Comptroller’s findings chronicle history of poor fleet management at DNER
By The Star Staff
The Office of the Comptroller of Puerto Rico said Thursday that since 2013 her agency has brought attention to the deteriorated state of vehicles and vessels of the Department of Natural and Environmental Resources (DNER), which is now the subject of public headlines.
News of the deteriorated state of DNER equipment has been brought to light recently after reports that a group of DNER rangers had been stranded for 18 days on Mona Island. The rangers were rescued this week.
The commonwealth comptroller’s office said it has been highlighting the problems for years, but agency heads have failed to act on them.
Following the findings, the comptroller’s office formulated recommendations and established corrective action plans to address the lack of control and multiple deficiencies with DNER property.
“On many occasions we see little attention from some entities to the recommendations of the Comptroller’s Office,” commonwealth Comptroller Yesmín Valdivieso said in a written statement. “Audit reports are a valuable tool for correcting detected situations and improving the management of property and public funds. Failure to act immediately and responsibly causes the aforementioned events to worsen over time and the remedy has a greater cost than the treasury [can cover].”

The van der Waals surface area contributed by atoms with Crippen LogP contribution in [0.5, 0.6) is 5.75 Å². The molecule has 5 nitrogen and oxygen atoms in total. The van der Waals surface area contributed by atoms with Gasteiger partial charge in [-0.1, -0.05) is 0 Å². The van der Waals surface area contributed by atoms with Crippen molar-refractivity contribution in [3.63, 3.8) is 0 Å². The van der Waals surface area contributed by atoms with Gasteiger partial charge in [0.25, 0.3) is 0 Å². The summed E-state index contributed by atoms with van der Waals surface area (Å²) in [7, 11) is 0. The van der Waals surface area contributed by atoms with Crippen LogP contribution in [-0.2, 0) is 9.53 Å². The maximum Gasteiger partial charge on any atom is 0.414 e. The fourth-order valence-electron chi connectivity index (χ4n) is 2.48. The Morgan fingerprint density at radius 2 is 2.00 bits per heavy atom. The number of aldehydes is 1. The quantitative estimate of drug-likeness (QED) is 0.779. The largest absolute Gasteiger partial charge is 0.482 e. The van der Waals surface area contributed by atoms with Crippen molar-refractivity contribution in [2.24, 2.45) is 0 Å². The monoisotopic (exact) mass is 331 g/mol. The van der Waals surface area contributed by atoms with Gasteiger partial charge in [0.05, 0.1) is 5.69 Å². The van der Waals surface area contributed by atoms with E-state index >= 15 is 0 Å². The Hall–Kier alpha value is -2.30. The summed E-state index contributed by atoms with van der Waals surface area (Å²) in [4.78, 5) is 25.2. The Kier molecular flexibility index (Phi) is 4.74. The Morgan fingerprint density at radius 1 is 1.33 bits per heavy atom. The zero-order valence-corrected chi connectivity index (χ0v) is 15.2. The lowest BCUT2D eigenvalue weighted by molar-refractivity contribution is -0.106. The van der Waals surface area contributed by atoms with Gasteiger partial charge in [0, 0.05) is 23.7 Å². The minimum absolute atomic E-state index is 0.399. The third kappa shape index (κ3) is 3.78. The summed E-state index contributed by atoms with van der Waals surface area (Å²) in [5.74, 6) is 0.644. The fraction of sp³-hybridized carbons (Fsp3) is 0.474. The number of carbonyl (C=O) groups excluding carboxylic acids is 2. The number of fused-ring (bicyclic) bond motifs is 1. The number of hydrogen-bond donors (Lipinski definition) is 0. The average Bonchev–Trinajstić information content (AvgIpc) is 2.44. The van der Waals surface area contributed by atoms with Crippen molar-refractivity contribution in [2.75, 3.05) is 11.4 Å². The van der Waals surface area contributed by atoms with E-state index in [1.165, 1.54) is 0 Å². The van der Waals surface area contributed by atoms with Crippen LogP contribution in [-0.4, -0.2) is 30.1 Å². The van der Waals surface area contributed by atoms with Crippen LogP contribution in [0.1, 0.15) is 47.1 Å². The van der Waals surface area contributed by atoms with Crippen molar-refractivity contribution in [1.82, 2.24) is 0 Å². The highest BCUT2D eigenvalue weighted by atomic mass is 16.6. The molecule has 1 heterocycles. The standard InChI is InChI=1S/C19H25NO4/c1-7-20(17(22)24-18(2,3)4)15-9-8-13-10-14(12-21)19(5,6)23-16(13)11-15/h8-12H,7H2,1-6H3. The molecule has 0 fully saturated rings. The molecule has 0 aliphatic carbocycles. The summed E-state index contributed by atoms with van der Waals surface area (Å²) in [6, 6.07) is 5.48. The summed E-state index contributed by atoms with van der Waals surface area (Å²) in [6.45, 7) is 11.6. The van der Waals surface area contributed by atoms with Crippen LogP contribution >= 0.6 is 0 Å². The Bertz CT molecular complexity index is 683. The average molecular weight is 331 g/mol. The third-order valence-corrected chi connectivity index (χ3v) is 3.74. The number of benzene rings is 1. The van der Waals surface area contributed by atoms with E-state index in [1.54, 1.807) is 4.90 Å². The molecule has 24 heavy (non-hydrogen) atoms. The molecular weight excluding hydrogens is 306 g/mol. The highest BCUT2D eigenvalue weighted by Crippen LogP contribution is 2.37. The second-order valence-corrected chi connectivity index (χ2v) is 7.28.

Commonwealth Report DA-13-46 of 2013 had indicated that the 2002 Vehicle Fleet Management and Control Regulations had not been renewed, a situation that could increase the risk of loss and improper use of motor vehicles, and make it difficult to establish responsibility in case of irregularities.
The 2015 DA-15-25 Report, in particular, contained eight findings and the opinion was adverse to the agency. The report had revealed multiple cases of lack of control in the operations of the Transportation Section attached to the DNERs General Services Division, Valdivieso said.
The auditors had found that the Electronic Registry did not include the cost of 638 vehicles in the fleet, did not indicate the region assigned to 55 vehicles and did not add to the registry eight units purchased for $177,000. In addition, 89 percent of the vehicles, boats, trailers and heavy equipment lacked a property number and two boats belonging to the Boquerón Maritime Unit were in a state of abandonment.
“Since 2013, eight audit reports have been published on the operations of the Department, also on fines for violations of environmental laws, water franchise permits and public domain goods, as well as on contracts for professional services and the purchasing area,” Valdivieso said.